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MBC Plots Sports Comeback With Saudi Football Coverage

As players stepped on the pitch of King Fahad International Stadium in Riyadh to kick off the new Saudi football season, the sound of money came louder than the cheers of sports fans.

A few minutes before the game started on Thursday, Middle East Broadcasting Center Group inked a deal with the Saudi Arabian Football Federation worth 3.6 billion riyals ($960 million) over 10 years to buy the television rights of the country’s top flight competitions.

The deal represents a big comeback to sports for the Dubai-based media giant, better known as MBC, which has in recent years focused on entertainment and Western-imported reality television shows. The company said it will broadcast around 240 matches per season on four new free-to-air channels launched last week.

MBC’s Ali Al Hadithi hopes the deal will contribute to a football renaissance in Saudi Arabia.
MBC

Ali Al Hadithi, director general of MBC, left the door open to the possibility of moving into a paid subscription model later saying they will have to discuss that with football officials, who said they will study their options then decide based on what is in the sport’s best interests.

“We hope this deal will contribute to a football renaissance in Saudi Arabia,” Mr. Al Hadithi said.

The government has been working on a major plan to revitalize the national game.

King Abdullah earlier this year ordered building 11 new stadiums around the country, each with a capacity of 45,000 spectators. The state-owned oil company Saudi Aramco has been tasked with managing the project, scheduled to be completed in two years, and offering the largest upgrade to the kingdom’s sports infrastructure in decades.

However, the weeks and days leading up to the television rights deal have been surrounded with controversy as competitors of MBC complained that the process of selling the rights lacked fairness and transparency.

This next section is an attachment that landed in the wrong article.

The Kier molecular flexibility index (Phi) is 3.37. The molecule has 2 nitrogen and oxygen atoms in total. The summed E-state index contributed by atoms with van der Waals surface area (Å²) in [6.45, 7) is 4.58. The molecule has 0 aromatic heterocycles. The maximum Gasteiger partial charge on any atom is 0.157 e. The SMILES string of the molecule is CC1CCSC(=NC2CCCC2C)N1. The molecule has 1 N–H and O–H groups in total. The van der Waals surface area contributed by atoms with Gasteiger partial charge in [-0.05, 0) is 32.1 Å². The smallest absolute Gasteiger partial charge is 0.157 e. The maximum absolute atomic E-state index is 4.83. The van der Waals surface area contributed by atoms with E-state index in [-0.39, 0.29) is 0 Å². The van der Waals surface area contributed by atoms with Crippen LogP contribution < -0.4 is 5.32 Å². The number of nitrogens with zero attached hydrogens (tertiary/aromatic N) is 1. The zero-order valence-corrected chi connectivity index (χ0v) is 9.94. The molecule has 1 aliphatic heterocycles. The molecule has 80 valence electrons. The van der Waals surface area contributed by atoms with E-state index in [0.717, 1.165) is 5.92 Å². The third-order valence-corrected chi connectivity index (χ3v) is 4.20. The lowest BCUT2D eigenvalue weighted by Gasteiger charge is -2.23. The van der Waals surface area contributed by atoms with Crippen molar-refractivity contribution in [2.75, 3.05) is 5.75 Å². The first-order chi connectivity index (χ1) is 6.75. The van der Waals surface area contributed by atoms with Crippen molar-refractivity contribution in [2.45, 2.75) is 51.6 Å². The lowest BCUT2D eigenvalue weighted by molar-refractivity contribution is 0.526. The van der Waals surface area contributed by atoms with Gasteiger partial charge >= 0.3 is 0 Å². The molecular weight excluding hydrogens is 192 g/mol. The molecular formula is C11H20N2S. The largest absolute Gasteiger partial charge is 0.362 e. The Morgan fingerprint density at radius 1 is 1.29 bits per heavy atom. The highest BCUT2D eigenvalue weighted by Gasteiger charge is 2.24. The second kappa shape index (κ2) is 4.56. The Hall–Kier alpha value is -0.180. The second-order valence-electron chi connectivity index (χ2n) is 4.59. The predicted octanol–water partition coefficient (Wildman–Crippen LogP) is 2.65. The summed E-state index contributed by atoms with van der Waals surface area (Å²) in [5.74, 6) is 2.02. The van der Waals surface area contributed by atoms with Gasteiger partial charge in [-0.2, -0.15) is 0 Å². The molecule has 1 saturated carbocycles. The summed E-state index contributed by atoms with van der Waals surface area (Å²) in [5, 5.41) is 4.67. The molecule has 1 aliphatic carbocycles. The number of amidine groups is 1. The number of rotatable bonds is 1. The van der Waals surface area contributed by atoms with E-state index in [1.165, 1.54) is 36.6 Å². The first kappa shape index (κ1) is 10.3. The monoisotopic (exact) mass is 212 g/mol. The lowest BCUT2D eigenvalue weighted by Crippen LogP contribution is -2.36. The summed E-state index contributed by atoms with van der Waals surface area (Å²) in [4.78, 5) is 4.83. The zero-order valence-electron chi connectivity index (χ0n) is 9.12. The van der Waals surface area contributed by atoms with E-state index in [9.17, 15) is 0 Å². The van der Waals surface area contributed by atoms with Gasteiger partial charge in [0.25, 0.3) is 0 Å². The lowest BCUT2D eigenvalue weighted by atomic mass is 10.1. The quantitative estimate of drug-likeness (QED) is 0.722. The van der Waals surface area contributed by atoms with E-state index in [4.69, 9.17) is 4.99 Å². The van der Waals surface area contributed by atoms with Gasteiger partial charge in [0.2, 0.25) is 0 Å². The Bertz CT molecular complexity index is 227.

Billionaire Prince Alwaleed bin Talal said Tuesday on Twitter that he offered SAR4 billion, describing what happened as “going against the king’s instructions.”

أخي خالد،ما يحصل بحقوق نقل الدوري يخالف توجهات الملك عرضنا ٤مليار عرض المنافس ٣,٦مليار وإدعائهم بشراكة ال٥٠٠ مليون مع التلفزيون نفاها الوزير

— الوليد بن طلال (@Alwaleed_Talal) August 5, 2014

Kingdom Holding, in which Prince Alwaleed owns a 95% stake, has shares in News Corp, the owner of Dow Jones & Co. and the publisher of The Wall Street Journal.

Ahmed Eid, president of the Saudi Football Federation, hinted to political considerations in awarding the contract to MBC, telling the press last week “there are sovereign matters” that are “bigger than football.”

His comments appeared to reflect concern that Qatar-owned beIN Sports would seek to acquire the TV rights of Saudi football. The network, part of Al Jazeera, already broadcasts most of the international tournaments in the Middle East.

Relations between the two countries have been strained since the end of last year. Saudi Arabia, along with Bahrain and the United Arab Emirates, recalled their ambassadors in March after accusing gas-rich Qatar of meddling in their internal affairs and supporting the Muslim Brotherhood. Doha denies both allegations.

The Arab Gulf states said in April that they have reached an agreement to end the tension and recent weeks saw senior officials exchanging visits in a signal that the rift could be finally coming to an end. The ambassadors, however, have not returned yet.

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(via WSJ Blogs)